[Originally published in Movietone News 60-61, February 1979]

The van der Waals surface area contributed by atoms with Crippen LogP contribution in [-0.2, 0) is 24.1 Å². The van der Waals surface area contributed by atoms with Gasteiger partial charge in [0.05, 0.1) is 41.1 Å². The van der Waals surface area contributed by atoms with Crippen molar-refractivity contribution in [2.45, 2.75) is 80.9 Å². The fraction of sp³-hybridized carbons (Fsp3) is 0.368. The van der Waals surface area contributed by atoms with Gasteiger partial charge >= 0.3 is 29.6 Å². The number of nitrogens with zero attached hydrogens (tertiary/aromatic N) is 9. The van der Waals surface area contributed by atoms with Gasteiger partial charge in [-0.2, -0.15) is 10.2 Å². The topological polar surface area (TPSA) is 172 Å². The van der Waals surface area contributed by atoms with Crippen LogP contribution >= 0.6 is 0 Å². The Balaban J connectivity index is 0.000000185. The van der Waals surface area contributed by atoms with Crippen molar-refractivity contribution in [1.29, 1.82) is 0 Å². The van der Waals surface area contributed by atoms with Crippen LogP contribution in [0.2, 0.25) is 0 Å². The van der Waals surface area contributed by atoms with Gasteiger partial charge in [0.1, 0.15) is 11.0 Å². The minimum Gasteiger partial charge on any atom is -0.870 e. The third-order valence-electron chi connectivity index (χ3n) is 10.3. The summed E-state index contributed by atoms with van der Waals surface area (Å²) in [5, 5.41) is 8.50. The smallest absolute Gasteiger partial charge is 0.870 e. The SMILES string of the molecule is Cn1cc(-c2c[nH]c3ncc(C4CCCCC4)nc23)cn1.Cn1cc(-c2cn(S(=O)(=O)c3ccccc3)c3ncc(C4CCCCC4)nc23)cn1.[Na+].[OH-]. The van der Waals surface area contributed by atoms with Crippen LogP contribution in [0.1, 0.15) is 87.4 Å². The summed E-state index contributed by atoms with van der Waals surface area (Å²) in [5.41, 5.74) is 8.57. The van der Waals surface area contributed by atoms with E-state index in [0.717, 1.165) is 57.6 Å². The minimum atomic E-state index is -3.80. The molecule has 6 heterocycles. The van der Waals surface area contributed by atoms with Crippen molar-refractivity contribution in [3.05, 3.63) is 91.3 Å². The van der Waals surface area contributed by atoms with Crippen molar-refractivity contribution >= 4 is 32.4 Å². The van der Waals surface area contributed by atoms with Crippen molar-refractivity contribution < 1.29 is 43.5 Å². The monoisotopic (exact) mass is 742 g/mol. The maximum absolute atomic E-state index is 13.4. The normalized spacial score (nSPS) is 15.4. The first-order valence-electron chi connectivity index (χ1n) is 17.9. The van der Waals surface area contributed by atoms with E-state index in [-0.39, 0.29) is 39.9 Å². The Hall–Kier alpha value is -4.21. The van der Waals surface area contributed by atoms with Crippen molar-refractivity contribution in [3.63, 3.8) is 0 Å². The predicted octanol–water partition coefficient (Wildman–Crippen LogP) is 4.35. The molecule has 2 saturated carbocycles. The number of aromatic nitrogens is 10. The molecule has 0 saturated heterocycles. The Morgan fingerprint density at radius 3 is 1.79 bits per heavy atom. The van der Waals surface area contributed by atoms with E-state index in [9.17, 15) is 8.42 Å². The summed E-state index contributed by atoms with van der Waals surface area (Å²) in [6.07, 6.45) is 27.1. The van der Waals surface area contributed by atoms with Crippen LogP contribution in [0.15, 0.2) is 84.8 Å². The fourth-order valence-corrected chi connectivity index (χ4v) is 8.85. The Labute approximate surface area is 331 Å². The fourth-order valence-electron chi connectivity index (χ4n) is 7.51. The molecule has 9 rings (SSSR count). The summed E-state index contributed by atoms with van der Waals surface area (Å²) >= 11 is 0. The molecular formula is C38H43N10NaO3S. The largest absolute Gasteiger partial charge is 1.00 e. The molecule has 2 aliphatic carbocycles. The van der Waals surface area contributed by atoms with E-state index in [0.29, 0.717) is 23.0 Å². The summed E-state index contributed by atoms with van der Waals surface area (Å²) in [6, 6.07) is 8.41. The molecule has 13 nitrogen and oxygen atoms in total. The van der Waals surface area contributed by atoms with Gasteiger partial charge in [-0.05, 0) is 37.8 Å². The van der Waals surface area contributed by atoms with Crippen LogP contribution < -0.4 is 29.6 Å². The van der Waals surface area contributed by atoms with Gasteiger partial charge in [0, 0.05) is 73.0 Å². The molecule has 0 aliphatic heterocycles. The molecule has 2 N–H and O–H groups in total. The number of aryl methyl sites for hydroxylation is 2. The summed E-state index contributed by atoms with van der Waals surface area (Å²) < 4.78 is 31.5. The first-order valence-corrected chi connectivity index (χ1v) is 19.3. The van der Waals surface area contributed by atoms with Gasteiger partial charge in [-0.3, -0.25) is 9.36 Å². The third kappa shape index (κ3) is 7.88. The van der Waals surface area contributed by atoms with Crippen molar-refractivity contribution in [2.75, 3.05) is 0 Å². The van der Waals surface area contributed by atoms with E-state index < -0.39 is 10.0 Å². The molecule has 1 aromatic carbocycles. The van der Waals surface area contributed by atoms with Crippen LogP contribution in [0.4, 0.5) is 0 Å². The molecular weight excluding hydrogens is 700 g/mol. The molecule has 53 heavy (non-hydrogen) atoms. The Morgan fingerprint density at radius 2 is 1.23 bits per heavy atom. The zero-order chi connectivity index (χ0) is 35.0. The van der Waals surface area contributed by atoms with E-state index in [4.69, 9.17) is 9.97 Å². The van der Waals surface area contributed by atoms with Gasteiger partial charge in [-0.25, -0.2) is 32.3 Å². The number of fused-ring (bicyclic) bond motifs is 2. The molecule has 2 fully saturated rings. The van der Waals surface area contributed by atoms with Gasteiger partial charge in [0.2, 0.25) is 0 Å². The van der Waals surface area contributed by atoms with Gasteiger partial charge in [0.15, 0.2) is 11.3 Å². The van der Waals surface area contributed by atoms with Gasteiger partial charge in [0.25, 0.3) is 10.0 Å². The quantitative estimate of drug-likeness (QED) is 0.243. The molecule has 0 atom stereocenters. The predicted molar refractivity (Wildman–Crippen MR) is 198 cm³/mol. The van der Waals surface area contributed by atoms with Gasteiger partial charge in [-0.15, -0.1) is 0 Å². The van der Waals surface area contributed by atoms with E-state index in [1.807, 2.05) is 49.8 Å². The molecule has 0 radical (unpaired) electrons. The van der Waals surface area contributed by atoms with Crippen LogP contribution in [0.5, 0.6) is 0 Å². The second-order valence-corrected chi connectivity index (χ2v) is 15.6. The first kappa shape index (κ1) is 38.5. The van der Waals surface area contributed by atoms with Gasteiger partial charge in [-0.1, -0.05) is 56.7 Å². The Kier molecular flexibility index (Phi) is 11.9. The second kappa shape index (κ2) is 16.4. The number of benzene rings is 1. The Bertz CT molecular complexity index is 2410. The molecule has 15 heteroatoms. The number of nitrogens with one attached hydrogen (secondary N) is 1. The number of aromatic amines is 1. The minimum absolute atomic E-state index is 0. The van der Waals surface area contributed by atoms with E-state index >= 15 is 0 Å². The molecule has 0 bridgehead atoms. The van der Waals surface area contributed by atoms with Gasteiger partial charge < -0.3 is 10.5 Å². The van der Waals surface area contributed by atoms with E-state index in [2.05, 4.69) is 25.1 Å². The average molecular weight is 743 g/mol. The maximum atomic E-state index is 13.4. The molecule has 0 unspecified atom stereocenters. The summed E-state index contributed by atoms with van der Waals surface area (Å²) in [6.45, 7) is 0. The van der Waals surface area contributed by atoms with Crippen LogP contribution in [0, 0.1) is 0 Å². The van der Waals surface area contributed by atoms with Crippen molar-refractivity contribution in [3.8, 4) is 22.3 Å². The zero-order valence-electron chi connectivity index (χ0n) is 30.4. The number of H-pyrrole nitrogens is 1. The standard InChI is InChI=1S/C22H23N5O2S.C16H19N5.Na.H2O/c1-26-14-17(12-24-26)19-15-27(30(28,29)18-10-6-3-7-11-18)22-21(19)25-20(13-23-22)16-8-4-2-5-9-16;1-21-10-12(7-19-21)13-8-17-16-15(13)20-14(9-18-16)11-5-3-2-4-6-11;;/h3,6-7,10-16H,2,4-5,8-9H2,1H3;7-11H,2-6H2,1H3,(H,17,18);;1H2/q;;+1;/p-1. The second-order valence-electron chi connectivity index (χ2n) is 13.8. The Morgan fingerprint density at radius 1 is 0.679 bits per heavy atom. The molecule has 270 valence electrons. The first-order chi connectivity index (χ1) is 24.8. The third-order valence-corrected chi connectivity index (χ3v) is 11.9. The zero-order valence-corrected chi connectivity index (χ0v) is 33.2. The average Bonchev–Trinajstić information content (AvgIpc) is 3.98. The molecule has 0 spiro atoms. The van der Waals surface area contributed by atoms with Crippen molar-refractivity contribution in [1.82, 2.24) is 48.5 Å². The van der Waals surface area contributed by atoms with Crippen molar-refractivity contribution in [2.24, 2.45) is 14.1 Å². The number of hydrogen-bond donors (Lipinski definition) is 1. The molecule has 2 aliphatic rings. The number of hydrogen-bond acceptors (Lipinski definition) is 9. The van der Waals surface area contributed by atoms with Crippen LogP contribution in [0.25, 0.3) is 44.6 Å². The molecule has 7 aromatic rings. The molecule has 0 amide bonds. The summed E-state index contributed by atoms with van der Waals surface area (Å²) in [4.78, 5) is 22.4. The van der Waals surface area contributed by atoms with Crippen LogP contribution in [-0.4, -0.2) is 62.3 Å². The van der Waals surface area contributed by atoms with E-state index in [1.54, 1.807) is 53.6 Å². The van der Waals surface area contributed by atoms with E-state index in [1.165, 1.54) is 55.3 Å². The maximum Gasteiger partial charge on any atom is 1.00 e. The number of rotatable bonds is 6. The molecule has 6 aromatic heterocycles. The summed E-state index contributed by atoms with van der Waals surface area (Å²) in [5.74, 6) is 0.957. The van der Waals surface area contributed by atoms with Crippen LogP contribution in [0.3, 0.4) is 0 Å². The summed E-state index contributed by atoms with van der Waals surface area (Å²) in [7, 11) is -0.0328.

Like Bound for Glory, Hal Ashby’s latest attempt at chronicling the moods of an era is an honest if ham-handed effort. As in Shampoo, a love triangle becomes emblematic of the political and social polarities of a nation at the crossroads (an idea that was old before Doctor Zhivago). Coming Home also shares with Shampoo a self-deluding sense of its own importance and originality; it says nothing about Vietnam and the Sixties that hasn’t been said for the past ten years, and speaks only to those who already know, and feel, more than Ashby’s film ever manages to express. Nevertheless, the powerfully acted love story between officer’s wife Sally Hyde (Fonda) and wounded vet Luke Martin (Voight) is tenderly felt, a welling-up of joy tinged with the guilt of infidelity that reflects the larger, less overt guilt of rebellion against Uncle Sam and all that he stands for. There’s an important truth here: Sally changes her whole lifestyle, and her convictions, not out of a moral or political commitment, but because she falls in loveâ€”just as opposition to the Vietnam War was initially grounded in personal attachment to the people whose lives were wasted there, while the sense of moral outrage came later, an extension and justification of the more concrete personal resistance. It’s something Ashby and scenarists seem to recognize in making Luke Martin someone Sally knows from high school; and the Fellini-esque airport sequence of the dead and wounded coming home together (Haskell Wexler’s finest moment in an uncharacteristically pedestrian job of cinematography) recognizes the basis of American opposition to the war in the searing intimacy of the suffering of friends and neighbors, lovers, husbands, sons.